If someone is scanning emails, make it easy for them to pick yours out. In fact, consider treating your subject lines like a newspaper or magazine headline – pithy and inviting. I've seen some of my colleagues present the entire message in the subject line, leaving the body of the message empty (e.g., “Confirmed – tomorrow's meeting in Room A at 2:00 PM“). Now that's efficient!
8. Other helpful practices to reduce email mistakes.
If I am unable to respond immediately to an important message, I respond with a brief note acknowledging its receipt. And I include an estimate of the timing of a full response. Being proactive prevents the sender from re-issuing the message and cluterring up your inbox further.
Sometimes my attachments cannot be opened due to compatibility issues. This can usually be resolved by converting and sending the attachment as a “PDF” file.
Maintaining Control of Email
Beyond what may be considered “etiquette” issues, email can paradoxically eat up time and impair productivity. In order to avoid being overwhelmed, there are some regular practices and dozens of software products that can improve email management.
1. I spend time un-subscribing on a regular basis.
I hear complaints of “I have over a hundred new emails to go through every day.” Many of those are subscriptions no longer worth receiving. So, I try to take a few minutes each day and un-subscribe from those I no longer wish to receive. Some email services will ask if you wish to un-subscribe when you mark a message as “spam,” which can be very helpful. There are also tools that will supercharge your ability to unsubscribe like Unroll.Me, Unlistr and Unsubscriber.
2. I try to batch email reading to once or twice a day.
I learned this from The 4-Hour Workweek by Tim Ferris. It is much more efficient to run through 30 emails at one time than to stop every 15 minute to respond to one or two emails (this is one example where batching is good, in contrast to usual Lean Principles). If you find it difficult to ignore emails as they come in, turn off notifications, or use BatchedInbox to deliver messages at times you specify. To support this practice, you can batch your outgoing emails to late in the day or first thing the next morning, to avoid the back and forth that can otherwise occur (these options are built into Outlook and Gmail).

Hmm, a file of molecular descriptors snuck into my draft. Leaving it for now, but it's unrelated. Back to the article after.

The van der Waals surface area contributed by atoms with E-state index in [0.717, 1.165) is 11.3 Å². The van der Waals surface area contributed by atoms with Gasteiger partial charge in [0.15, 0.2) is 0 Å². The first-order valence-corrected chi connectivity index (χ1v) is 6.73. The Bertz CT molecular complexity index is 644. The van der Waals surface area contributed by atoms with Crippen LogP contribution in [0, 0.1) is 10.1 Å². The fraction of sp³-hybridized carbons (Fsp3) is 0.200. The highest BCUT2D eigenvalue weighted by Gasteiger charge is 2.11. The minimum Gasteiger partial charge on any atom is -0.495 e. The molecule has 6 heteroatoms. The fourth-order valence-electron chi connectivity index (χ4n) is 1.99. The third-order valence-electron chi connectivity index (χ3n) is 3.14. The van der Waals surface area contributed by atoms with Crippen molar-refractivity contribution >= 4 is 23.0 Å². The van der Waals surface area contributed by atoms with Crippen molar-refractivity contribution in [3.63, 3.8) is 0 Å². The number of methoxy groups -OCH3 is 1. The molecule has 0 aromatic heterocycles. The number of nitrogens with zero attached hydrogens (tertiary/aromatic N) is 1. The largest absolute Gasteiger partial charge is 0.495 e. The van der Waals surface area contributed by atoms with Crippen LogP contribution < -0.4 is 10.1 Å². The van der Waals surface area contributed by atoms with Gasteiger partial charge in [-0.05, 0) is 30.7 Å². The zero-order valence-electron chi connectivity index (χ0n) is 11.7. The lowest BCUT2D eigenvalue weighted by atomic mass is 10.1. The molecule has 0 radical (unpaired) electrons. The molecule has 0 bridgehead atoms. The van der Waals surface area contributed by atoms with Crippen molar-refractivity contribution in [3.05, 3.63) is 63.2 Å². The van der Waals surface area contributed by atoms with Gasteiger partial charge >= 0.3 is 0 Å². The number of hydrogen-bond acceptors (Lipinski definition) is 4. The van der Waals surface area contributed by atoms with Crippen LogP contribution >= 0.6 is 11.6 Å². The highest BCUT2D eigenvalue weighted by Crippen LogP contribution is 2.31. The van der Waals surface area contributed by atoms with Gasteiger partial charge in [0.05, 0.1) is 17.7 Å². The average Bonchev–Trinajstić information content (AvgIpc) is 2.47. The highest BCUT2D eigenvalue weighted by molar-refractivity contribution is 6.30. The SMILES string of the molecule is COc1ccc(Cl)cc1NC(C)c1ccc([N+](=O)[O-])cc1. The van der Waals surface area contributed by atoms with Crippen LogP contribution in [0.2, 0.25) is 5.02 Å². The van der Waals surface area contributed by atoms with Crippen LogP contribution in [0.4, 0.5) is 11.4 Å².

3. I try to process email more efficiently.
There is an adage that one should only handle a document in your physical inbox once. The same is true of email messages. If an email can be dealt with immediately, do so and then file it or delete it. This includes taking action personally or delegating it immediately to someone else.
Items that cannot be dealt with in this way can be sent to a “Later” or “To do” file to be emptied during dedicated, scheduled time each day. If I need to keep an email message indefinitely, I send it directly to Evernote, as described in Productivity Tool for Physician Executives.
There are literally hundreds of more ways to reduce these email mistakes and make email more effective, but those are the major ideas that I follow. Some authors recommend the goal of emptying your Inbox completely each day. I rarely accomplish that. And like other's have advised… DON'T SEND EMAIL MESSAGES THAT ARE WRITTEN IN ALL CAPS!
Well, folks, what did I miss? Mention other suggestions in the comments below.